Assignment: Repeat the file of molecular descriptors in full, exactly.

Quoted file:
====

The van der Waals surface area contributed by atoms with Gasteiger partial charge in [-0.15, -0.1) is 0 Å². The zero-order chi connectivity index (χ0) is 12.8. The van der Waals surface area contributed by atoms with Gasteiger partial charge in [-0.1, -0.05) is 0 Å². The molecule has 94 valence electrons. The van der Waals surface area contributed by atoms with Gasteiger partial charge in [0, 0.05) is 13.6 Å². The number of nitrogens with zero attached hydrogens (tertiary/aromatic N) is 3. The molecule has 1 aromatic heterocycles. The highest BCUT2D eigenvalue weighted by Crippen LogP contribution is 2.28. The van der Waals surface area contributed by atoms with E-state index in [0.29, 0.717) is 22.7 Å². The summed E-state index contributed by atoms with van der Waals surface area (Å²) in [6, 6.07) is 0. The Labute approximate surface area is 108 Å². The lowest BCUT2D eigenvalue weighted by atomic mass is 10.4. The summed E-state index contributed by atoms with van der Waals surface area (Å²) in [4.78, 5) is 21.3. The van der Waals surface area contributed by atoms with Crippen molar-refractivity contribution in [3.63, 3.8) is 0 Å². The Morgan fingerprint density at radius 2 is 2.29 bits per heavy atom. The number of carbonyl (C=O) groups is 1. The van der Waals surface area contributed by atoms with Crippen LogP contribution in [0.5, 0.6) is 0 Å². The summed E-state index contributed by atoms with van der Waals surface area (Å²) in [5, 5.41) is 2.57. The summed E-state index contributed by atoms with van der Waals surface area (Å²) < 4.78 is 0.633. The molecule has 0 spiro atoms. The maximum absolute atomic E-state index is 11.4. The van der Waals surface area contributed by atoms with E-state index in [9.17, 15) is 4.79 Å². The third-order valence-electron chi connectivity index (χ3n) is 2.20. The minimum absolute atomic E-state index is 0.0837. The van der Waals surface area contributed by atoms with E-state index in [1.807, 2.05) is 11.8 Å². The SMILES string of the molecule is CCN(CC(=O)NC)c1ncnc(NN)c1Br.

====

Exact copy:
The van der Waals surface area contributed by atoms with Gasteiger partial charge in [-0.15, -0.1) is 0 Å². The zero-order chi connectivity index (χ0) is 12.8. The van der Waals surface area contributed by atoms with Gasteiger partial charge in [-0.1, -0.05) is 0 Å². The molecule has 94 valence electrons. The van der Waals surface area contributed by atoms with Gasteiger partial charge in [0, 0.05) is 13.6 Å². The number of nitrogens with zero attached hydrogens (tertiary/aromatic N) is 3. The molecule has 1 aromatic heterocycles. The highest BCUT2D eigenvalue weighted by Crippen LogP contribution is 2.28. The van der Waals surface area contributed by atoms with E-state index in [0.29, 0.717) is 22.7 Å². The summed E-state index contributed by atoms with van der Waals surface area (Å²) in [6, 6.07) is 0. The Labute approximate surface area is 108 Å². The lowest BCUT2D eigenvalue weighted by atomic mass is 10.4. The summed E-state index contributed by atoms with van der Waals surface area (Å²) in [4.78, 5) is 21.3. The van der Waals surface area contributed by atoms with Crippen molar-refractivity contribution in [3.63, 3.8) is 0 Å². The Morgan fingerprint density at radius 2 is 2.29 bits per heavy atom. The number of carbonyl (C=O) groups is 1. The van der Waals surface area contributed by atoms with Crippen LogP contribution in [0.5, 0.6) is 0 Å². The summed E-state index contributed by atoms with van der Waals surface area (Å²) in [5, 5.41) is 2.57. The summed E-state index contributed by atoms with van der Waals surface area (Å²) < 4.78 is 0.633. The molecule has 0 spiro atoms. The maximum absolute atomic E-state index is 11.4. The van der Waals surface area contributed by atoms with E-state index in [9.17, 15) is 4.79 Å². The third-order valence-electron chi connectivity index (χ3n) is 2.20. The minimum absolute atomic E-state index is 0.0837. The van der Waals surface area contributed by atoms with E-state index in [1.807, 2.05) is 11.8 Å². The SMILES string of the molecule is CCN(CC(=O)NC)c1ncnc(NN)c1Br.